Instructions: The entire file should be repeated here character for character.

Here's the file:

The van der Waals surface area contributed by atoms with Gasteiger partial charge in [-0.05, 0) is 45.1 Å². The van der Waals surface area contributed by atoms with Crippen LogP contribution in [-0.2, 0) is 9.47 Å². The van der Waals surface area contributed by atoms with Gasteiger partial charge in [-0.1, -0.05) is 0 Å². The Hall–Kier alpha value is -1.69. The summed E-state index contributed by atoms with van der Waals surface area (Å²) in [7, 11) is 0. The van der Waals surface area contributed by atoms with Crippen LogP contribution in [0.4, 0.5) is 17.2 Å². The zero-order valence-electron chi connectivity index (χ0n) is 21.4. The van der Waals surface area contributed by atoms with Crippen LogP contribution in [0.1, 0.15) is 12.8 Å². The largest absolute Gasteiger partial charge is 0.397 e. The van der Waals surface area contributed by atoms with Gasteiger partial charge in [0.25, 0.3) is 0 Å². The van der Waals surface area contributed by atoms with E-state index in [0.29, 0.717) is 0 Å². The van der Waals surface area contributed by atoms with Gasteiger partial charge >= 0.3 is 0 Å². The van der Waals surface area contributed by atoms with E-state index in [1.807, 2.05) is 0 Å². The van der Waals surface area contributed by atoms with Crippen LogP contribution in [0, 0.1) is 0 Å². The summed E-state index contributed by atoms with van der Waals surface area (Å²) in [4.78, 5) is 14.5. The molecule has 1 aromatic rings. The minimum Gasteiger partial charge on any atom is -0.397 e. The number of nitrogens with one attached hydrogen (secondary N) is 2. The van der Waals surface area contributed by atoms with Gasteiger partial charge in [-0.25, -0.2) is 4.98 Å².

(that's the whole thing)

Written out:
The van der Waals surface area contributed by atoms with Gasteiger partial charge in [-0.05, 0) is 45.1 Å². The van der Waals surface area contributed by atoms with Crippen LogP contribution in [-0.2, 0) is 9.47 Å². The van der Waals surface area contributed by atoms with Gasteiger partial charge in [-0.1, -0.05) is 0 Å². The Hall–Kier alpha value is -1.69. The summed E-state index contributed by atoms with van der Waals surface area (Å²) in [7, 11) is 0. The van der Waals surface area contributed by atoms with Crippen LogP contribution in [0.4, 0.5) is 17.2 Å². The zero-order valence-electron chi connectivity index (χ0n) is 21.4. The van der Waals surface area contributed by atoms with Crippen LogP contribution in [0.1, 0.15) is 12.8 Å². The largest absolute Gasteiger partial charge is 0.397 e. The van der Waals surface area contributed by atoms with Gasteiger partial charge in [0.25, 0.3) is 0 Å². The van der Waals surface area contributed by atoms with E-state index in [0.29, 0.717) is 0 Å². The van der Waals surface area contributed by atoms with Gasteiger partial charge >= 0.3 is 0 Å². The van der Waals surface area contributed by atoms with E-state index in [1.807, 2.05) is 0 Å². The van der Waals surface area contributed by atoms with Crippen LogP contribution in [0, 0.1) is 0 Å². The summed E-state index contributed by atoms with van der Waals surface area (Å²) in [4.78, 5) is 14.5. The molecule has 1 aromatic rings. The minimum Gasteiger partial charge on any atom is -0.397 e. The number of nitrogens with one attached hydrogen (secondary N) is 2. The van der Waals surface area contributed by atoms with Gasteiger partial charge in [-0.25, -0.2) is 4.98 Å².